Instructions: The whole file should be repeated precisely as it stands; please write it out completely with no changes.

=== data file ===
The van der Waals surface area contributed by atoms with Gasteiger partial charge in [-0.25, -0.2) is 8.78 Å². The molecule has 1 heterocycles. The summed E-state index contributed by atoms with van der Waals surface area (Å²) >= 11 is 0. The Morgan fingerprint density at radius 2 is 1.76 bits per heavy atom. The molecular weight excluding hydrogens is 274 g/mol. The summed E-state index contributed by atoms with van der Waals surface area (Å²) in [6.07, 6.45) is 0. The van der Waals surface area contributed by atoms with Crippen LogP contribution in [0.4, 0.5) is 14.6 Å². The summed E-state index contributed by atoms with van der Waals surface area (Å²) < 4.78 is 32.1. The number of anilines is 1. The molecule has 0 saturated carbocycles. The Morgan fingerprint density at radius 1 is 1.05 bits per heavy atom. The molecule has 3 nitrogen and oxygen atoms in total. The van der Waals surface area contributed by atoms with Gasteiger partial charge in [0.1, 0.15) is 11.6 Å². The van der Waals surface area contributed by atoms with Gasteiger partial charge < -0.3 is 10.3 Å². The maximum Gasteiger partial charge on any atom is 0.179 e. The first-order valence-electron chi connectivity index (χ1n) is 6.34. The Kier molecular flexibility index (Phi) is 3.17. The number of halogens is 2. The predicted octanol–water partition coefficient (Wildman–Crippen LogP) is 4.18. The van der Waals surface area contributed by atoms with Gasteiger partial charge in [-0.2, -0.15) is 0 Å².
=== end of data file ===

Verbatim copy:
The van der Waals surface area contributed by atoms with Gasteiger partial charge in [-0.25, -0.2) is 8.78 Å². The molecule has 1 heterocycles. The summed E-state index contributed by atoms with van der Waals surface area (Å²) >= 11 is 0. The Morgan fingerprint density at radius 2 is 1.76 bits per heavy atom. The molecular weight excluding hydrogens is 274 g/mol. The summed E-state index contributed by atoms with van der Waals surface area (Å²) in [6.07, 6.45) is 0. The van der Waals surface area contributed by atoms with Crippen LogP contribution in [0.4, 0.5) is 14.6 Å². The summed E-state index contributed by atoms with van der Waals surface area (Å²) < 4.78 is 32.1. The number of anilines is 1. The molecule has 0 saturated carbocycles. The Morgan fingerprint density at radius 1 is 1.05 bits per heavy atom. The molecule has 3 nitrogen and oxygen atoms in total. The van der Waals surface area contributed by atoms with Gasteiger partial charge in [0.1, 0.15) is 11.6 Å². The van der Waals surface area contributed by atoms with Gasteiger partial charge < -0.3 is 10.3 Å². The maximum Gasteiger partial charge on any atom is 0.179 e. The first-order valence-electron chi connectivity index (χ1n) is 6.34. The Kier molecular flexibility index (Phi) is 3.17. The number of halogens is 2. The predicted octanol–water partition coefficient (Wildman–Crippen LogP) is 4.18. The van der Waals surface area contributed by atoms with Gasteiger partial charge in [-0.2, -0.15) is 0 Å².